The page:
Steven Soderbergh said he’d quit film. So why is he back?

And what is the mystery behind “Rebecca Blunt”, the unknown talent who has written his latest film?

What are you doing here, Steven Soderbergh? A few years ago, the director of Sex Lies and Videotape, Traffic and the Oceans trilogy told us that he was retiring from feature film-making. He went away to make the gripping TV series The Knick. He told Liberace's story for HBO in Behind the Candelabra. (That film counted as TV on the other side of Atlantic.) Maybe, he was just on a sabbatical.

At any rate, he is now very definitely back. Soderbergh's Logan Lucky casts Daniel Craig, Channing Tatum and Riley Keough in a zippy heist drama set among excluded southern communities. It's a cracker. It's a puzzler. It's definitely a movie.

“The only way I can walk all that back with any legitimacy is to say I didn’t want to return to the version of the film business that I left,” he says. “I needed to try something different. If it worked then it could not only mean I can start making movies again. It enabled other film-makers. We can again make movies for grown ups that get wide release, but that aren’t spectacles.”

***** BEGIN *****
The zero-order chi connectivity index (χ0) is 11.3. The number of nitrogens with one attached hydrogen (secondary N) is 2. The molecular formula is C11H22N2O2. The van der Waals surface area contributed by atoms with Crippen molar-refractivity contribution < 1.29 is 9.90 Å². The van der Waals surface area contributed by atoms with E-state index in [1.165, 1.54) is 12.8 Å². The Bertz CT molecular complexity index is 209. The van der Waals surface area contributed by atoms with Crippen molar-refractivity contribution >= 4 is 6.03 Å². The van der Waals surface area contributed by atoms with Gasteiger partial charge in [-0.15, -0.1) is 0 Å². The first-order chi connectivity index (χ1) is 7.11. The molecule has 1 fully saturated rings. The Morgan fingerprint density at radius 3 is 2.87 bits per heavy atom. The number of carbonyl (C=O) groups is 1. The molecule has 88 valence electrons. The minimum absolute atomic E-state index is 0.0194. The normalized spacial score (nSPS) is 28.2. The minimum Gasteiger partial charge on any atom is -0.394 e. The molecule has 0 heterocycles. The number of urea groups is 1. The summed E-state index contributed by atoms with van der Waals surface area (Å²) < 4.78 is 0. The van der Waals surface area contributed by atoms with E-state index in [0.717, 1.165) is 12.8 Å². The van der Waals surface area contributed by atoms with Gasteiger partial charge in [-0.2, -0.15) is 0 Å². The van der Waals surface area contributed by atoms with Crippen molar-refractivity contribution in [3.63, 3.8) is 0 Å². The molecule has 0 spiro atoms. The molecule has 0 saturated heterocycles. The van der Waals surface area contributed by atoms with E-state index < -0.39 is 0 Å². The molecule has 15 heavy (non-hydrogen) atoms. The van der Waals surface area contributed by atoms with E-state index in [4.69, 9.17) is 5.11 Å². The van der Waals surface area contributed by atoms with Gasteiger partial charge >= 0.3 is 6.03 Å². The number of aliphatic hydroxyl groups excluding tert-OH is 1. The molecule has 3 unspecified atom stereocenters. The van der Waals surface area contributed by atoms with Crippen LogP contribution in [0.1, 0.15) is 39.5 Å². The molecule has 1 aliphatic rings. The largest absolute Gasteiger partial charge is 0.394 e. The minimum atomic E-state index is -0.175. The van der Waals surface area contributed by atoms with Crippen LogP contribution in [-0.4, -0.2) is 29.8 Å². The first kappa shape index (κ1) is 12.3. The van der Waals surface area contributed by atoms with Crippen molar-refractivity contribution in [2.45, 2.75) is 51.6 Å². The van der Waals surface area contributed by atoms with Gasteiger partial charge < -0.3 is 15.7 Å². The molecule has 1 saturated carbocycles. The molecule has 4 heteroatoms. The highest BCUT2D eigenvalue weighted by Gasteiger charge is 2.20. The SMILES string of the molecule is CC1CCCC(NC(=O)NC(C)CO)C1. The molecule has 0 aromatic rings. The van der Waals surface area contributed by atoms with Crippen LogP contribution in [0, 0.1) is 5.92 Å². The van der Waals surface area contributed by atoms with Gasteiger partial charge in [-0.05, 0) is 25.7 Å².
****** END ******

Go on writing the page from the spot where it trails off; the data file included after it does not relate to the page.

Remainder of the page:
He has a point. At some point in the last 20 years, whole classes of mainstream film found themselves being edged out of the megaplex. In 1972, pictures such as Deliverance and The Godfather were among the 10 highest grossing of the year. Such a result would now seem inconceivable.


Soderbergh’s solution has as much to do with financing as with creative decisions.

“We appropriated some ideas that have been around for a long time and combined them in a way that suits how movies are made today,” he explains. “Financing negative cost with foreign pre-sales is not new. The ancillary value of these films on streaming platforms was an important component. That finances marketing. The reality is that when the movie opens you are zeroed out. As soon as someone buys a ticket you’re in profit.”

Of course, to make this work you also have to get the movie stars to work for less than they usually make.

“Yeah, and nobody’s reps want them working for scale,” he says. “You walk into the lobby of a talent agency and realise you could land a Sikorsky helicopter in there. You then know they need money and then need it soon.”